On January 7, 1977, the very day that Havel was re-arrested for a second round of questioning over his subversive activities, the people of Czechoslovakia and around the world awoke to read of the petition known as Charter 77. It was a clarion call for the state to respect the fundamental rights listed in the Helsinki Accord, signed by several hundred prominent dissidents. Havel’s presidency surely started on a strong and exciting note, as he did what he could to make the workings of the President and his staff in the Castle that dominates the skyline of Prague a more hospitable and open place. Havel had been instrumental in writing a draft of the document and then circulating it in search of potential signatories. It was an important blow against the empire and was a key development in the movement of citizens to fight for the end of the totalitarian power exercised by the Soviet-dominated political leaders.

Havel continued to play a leading role in this movement despite continual harassment and several stints in prison; the longest a four- year term. In an interview in this period, he told a BBC reporter that his support for the moral rightness of the Charter would not diminish and that the Charter was having a tangible effect on the Czechoslovak population. It had helped to awaken society’s conscience, he maintained, uniting dissidents with the sleeping giant, which was the ordinary citizenry from whom so much had been concealed.

As Keane tells the story, Havel’s presidency surely started on a strong and exciting note, as he did what he could to make the workings of the President and his staff in the Castle that dominates the skyline of Prague a more hospitable and open place. Early on, for instance, he held a Festival of Democracy on the Castle grounds and a number of musicians, mimes and jugglers entertained ordinary citizens and engaged them in a buoyant celebration of democratic values and freedom of expression. The well-known, strongly leftist playwright Harold Pinter was invited by his friend Havel to Prague to oversee the performance of his play The Caretaker. Efforts were made to encourage and support the arts, as vital to the emerging democratic society.

As time went on, however, Keane records criticisms of Havel’s approach to government. He was said to manipulate others and become rather aloof from former colleagues in the Civic Forum movement. Matters of more substance that Keane explores include the drift towards dissolution of the country itself, leading to the referendum decision by Slovaks to withdraw and form their own nation. Some commentators questioned whether or not he was truly open to the development of parliamentary government, with a significant role for all elected members or whether he tried too hard to maintain a strong executive. After his wife Olga died and he became romantically involved with the talented actress Magdalena Vasaryova, critics claimed she assumed too great an importance in the Castle.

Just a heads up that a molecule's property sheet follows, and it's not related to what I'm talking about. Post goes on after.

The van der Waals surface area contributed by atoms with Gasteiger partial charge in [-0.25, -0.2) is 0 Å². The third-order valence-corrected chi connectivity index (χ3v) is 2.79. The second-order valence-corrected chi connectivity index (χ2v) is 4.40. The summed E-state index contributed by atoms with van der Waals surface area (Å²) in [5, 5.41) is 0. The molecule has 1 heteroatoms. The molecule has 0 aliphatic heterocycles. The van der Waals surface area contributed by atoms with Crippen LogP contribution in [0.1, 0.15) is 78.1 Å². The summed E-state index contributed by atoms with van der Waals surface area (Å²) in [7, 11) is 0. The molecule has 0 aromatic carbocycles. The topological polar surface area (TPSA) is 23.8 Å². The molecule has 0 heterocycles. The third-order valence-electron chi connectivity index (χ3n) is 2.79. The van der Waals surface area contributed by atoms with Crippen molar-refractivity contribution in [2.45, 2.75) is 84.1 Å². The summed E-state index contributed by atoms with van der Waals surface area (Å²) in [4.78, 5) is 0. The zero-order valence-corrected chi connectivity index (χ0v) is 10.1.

Matters of more substance that Keane explores include the drift towards dissolution of the country itself, leading to the referendum decision by Slovaks to withdraw and form their own nation. This outcome was one Havel fervently wished to avoid, but his powers as President were limited and he was unable to forge strong relations with leading Slovak politicians and intellectuals. His insistence on the need for a new way of engaging in politics, one that was more transparent and based on idealism and good faith, continues to stand as a noble goal worth pursuing… A second matter that veers closer to genuine tragedy was the serious debate about the type of democratic nation the Czech Republic would become. Prime Minister Vaclav Klaus, a fierce believer in the absolute power of a free-market, mostly unregulated, economic system seems to have prevailed over the contrary views of Havel. By establishing this as the dominant ideology, Klaus as parliamentary leader created harsh conditions for many citizens lacking bargaining power and influence. Finally, Havel did appear as a rather naïve statesman in his uncritical support of the Bush administration as it pursued its imperialist ambitions in Iraq.

However, on balance it can be said that Havel’s career as President of first Czechoslovakia and the Czech Republic was tragicomic in nature. His insistence on the need for a new way of engaging in politics, one that was more transparent and based on idealism and good faith, continues to stand as a noble goal worth pursuing, even if it remains a long way from being fulfilled in the Czech Republic or elsewhere. His career does exhibit an unwavering commitment to human rights and he did initiate policies that affirmed those rights. He was an eloquent defender of the Roma and other minorities. All in all, we can be thankful that such a talented and dedicated individual made such commitments to public service in our time.

 

Authors:

Rob Normey
Rob Normey is a lawyer who has practised in Edmonton for many years and is a long-standing member of several human rights organizations.
 


A Publication of CPLEA